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Fitzwater still vital to Kenton Ridge success

By Kim Byrum Skinner

Contributing Writer

Seldom does a guy interview for an assistant coaching job with Andy Fitzwater’s comedic flair.

“I got tired of umpiring, so one day I just hopped on my moped and rode over to (former head coach) Tom Randall’s house,” the 29-year Kenton Ridge baseball veteran recalled, laughing. “I knocked on the door and said, ‘Tom, could you use any help? … But he didn’t give me an answer right away.”

Little did Fitzwater know just how life-altering that 1985 house call would become.

Now 73, the Miami Valley Baseball Coaches Association and Clark County Hall of Famer has helped mentor, mold and motivate “at least 50” scholarship players, including a handful of major-leaguers.

Dave Burba, Dustin Hermanson, Rick White and Adam Eaton have all been, at one time or another, on the receiving end of a “Fitzy” postgame barb.

“I just love this program,” Fitzwater said with childlike enthusiasm, outfitted head-to-toe in Cougar gear during a recent practice. “There’s only one way to play baseball at Kenton Ridge and that’s the right way — fundamentally sound. But it’s the kids who make it.

“I’ll be 74 on Aug. 1, so I’m more the PR man now,” he added. “I can’t hit the fly balls like I used to, but I tell a few jokes, pat a few backs, keep the kids straight. I love every single one of our kids — varsity and JV. God willing, I hope to be around for a while longer. Motivating the kids keeps me young.”

In fact, no one in Cougar country appears the least bit fazed by Fitzwater’s AARP card. He’s as vital to the program’s 627 wins and three Division II state tournament appearances as folks half his age.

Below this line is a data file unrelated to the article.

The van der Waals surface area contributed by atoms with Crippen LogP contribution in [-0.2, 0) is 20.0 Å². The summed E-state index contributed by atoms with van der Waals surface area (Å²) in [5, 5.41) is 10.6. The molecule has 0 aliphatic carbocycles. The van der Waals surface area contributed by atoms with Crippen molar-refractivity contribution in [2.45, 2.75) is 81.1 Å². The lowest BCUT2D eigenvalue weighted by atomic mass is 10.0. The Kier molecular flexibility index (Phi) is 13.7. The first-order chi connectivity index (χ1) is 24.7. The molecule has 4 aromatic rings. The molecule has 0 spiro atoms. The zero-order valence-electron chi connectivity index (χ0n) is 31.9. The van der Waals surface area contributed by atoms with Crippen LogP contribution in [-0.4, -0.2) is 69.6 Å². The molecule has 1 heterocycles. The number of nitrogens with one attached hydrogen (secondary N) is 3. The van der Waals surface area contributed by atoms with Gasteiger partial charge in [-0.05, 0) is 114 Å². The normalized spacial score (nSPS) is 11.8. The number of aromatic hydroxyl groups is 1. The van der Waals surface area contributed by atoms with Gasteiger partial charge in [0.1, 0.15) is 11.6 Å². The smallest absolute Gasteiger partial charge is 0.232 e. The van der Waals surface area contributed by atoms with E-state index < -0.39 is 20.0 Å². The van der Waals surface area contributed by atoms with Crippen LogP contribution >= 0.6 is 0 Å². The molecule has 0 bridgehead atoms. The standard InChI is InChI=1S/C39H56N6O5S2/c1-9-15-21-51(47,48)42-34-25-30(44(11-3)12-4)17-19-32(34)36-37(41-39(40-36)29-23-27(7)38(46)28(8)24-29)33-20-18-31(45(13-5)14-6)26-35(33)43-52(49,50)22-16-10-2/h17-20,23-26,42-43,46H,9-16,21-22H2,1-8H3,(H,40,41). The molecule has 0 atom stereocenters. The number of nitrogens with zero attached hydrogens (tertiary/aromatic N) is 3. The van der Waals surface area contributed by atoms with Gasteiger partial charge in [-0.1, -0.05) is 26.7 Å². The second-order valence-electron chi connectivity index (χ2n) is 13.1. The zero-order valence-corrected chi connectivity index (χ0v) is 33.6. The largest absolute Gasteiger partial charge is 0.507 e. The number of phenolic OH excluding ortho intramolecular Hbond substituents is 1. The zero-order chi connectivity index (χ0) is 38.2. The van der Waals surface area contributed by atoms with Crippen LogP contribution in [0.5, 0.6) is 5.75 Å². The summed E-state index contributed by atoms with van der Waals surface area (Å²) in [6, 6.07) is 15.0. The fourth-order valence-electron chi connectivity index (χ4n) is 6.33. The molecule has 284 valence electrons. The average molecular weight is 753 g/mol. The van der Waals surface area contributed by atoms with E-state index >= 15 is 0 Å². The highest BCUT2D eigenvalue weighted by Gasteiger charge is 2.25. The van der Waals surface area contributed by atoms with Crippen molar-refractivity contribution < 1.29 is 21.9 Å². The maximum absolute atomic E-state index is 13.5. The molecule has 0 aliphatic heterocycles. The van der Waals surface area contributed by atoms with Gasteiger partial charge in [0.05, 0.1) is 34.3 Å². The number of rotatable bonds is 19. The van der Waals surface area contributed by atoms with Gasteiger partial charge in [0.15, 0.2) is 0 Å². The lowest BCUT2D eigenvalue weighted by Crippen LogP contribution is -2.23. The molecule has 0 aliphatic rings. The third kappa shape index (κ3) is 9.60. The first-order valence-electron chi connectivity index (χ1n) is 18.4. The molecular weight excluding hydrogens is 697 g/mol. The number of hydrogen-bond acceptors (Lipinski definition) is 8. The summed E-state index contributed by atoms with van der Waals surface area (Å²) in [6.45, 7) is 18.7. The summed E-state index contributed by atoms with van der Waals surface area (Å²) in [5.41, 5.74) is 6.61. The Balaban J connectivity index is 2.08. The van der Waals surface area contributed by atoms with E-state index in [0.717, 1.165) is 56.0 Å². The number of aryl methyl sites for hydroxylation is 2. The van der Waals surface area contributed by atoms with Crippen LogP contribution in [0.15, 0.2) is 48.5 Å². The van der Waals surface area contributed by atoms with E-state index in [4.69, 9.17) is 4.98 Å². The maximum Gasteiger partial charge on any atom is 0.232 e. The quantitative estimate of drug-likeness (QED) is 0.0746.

“When I first got the job, one of my very first phone calls was to Fitzy — to make sure he was coming back,” said head coach Aaron Schaeffer, 105-40 in his sixth season. “You’ve just gotta keep a guy like that around. He’s great for the kids. Keeps them on their toes.”

“He’s the good guy; I’m the bad guy,” added Schaeffer, a KR and Carson-Newman graduate who, through 44 games as a junior, led the nation in home runs before suffering back injuries. “If something has to be said, Fitzy’s right there to pick them back up. He’s done that for so long. He’s just so good at it. We love having him around.”

Randall, himself a Hall of Famer, retired in storybook style in the summer of 2007, having led the Cougars to a D-II state runner-up finish. As understudy Schaeffer settled nervously into one of Ohio’s most storied programs, it was Fitzwater who provided the calm.

“They’d just gone to the state finals the year before, and there’s a ton of pressure that goes along with (inheriting) that (tradition),” said Schaeffer, who followed with his own state berth in 2008. “To have Fitzy and Dave Williams come back — it’s like a stability factor. I mean, if it’s not broke, don’t fix it.”

Though Kenton Ridge has struggled to an uncharacteristic .500 start behind injuries to senior pitchers Kendall Colvin and Michael Knotts, the Cougars should be healthy by the season’s second half.

“I’m not a bit worried,’” Fitzwater said. “Aaron is an outstanding coach — he’s a disciplinarian and emphasizes the fundamentals. But it’s also, ‘Have fun … go out and play ball.’ Even though we’re 4-4, we’re going to be all right.

“These kids can laugh and joke with me, but they also know where I stand,” he added. “If things get close or a little tense, I’ll say, ‘Come on boys. Let’s get it going. I’ve got to get back to the Masonic Home soon.’

“I didn’t know, when Tom left, if Aaron would want me back. I’m glad that he did. I love that guy like he’s my own son.”

Fitzwater hesitates, then shuffles through three decades of Cougar memories before settling on a highlight.

“We were playing Fairfield Union at Municipal Stadium (in the 1989 regional finals). They’re the No. 1 team in Ohio. There’s between 600 and 1,000 people in the stands.

“We came from behind and won that game. I’ll never forget looking up into those stands … with tears running down my cheeks. That was our first time going to state. Not too many people get to experience that. It was a great feeling.”

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